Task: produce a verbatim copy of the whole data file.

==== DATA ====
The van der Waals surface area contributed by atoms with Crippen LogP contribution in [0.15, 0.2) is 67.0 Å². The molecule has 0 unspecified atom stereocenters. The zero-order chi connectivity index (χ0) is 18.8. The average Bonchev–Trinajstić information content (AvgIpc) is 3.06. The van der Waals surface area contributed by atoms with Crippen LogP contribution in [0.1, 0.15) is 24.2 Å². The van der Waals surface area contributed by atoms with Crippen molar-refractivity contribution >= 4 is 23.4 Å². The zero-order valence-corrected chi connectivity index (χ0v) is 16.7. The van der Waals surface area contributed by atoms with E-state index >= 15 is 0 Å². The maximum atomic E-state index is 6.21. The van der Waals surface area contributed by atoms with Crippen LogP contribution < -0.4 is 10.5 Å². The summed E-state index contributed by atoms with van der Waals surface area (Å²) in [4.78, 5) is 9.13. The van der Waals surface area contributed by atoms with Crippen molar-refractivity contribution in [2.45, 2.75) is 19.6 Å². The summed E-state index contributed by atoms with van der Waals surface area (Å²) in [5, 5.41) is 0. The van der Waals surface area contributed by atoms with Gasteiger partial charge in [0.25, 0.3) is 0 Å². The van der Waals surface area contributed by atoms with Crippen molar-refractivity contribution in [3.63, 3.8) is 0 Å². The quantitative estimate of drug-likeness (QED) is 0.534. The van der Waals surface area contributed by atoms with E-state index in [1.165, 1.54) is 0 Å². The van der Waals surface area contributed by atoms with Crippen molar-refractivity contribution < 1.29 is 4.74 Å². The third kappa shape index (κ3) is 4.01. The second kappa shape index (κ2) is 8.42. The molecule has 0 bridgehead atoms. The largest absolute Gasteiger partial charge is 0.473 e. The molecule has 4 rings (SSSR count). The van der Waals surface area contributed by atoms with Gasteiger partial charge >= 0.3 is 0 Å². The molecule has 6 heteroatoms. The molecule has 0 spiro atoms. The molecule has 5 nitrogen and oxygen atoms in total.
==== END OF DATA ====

The van der Waals surface area contributed by atoms with Crippen LogP contribution in [0.15, 0.2) is 67.0 Å². The molecule has 0 unspecified atom stereocenters. The zero-order chi connectivity index (χ0) is 18.8. The average Bonchev–Trinajstić information content (AvgIpc) is 3.06. The van der Waals surface area contributed by atoms with Crippen LogP contribution in [0.1, 0.15) is 24.2 Å². The van der Waals surface area contributed by atoms with Crippen molar-refractivity contribution >= 4 is 23.4 Å². The zero-order valence-corrected chi connectivity index (χ0v) is 16.7. The van der Waals surface area contributed by atoms with E-state index >= 15 is 0 Å². The maximum atomic E-state index is 6.21. The van der Waals surface area contributed by atoms with Crippen LogP contribution < -0.4 is 10.5 Å². The summed E-state index contributed by atoms with van der Waals surface area (Å²) in [4.78, 5) is 9.13. The van der Waals surface area contributed by atoms with Crippen molar-refractivity contribution in [2.45, 2.75) is 19.6 Å². The summed E-state index contributed by atoms with van der Waals surface area (Å²) in [5, 5.41) is 0. The van der Waals surface area contributed by atoms with Gasteiger partial charge in [0.25, 0.3) is 0 Å². The van der Waals surface area contributed by atoms with Crippen molar-refractivity contribution in [3.63, 3.8) is 0 Å². The quantitative estimate of drug-likeness (QED) is 0.534. The van der Waals surface area contributed by atoms with E-state index in [1.165, 1.54) is 0 Å². The van der Waals surface area contributed by atoms with Crippen molar-refractivity contribution < 1.29 is 4.74 Å². The third kappa shape index (κ3) is 4.01. The second kappa shape index (κ2) is 8.42. The molecule has 0 bridgehead atoms. The largest absolute Gasteiger partial charge is 0.473 e. The molecule has 4 rings (SSSR count). The van der Waals surface area contributed by atoms with Gasteiger partial charge >= 0.3 is 0 Å². The molecule has 6 heteroatoms. The molecule has 0 spiro atoms. The molecule has 5 nitrogen and oxygen atoms in total.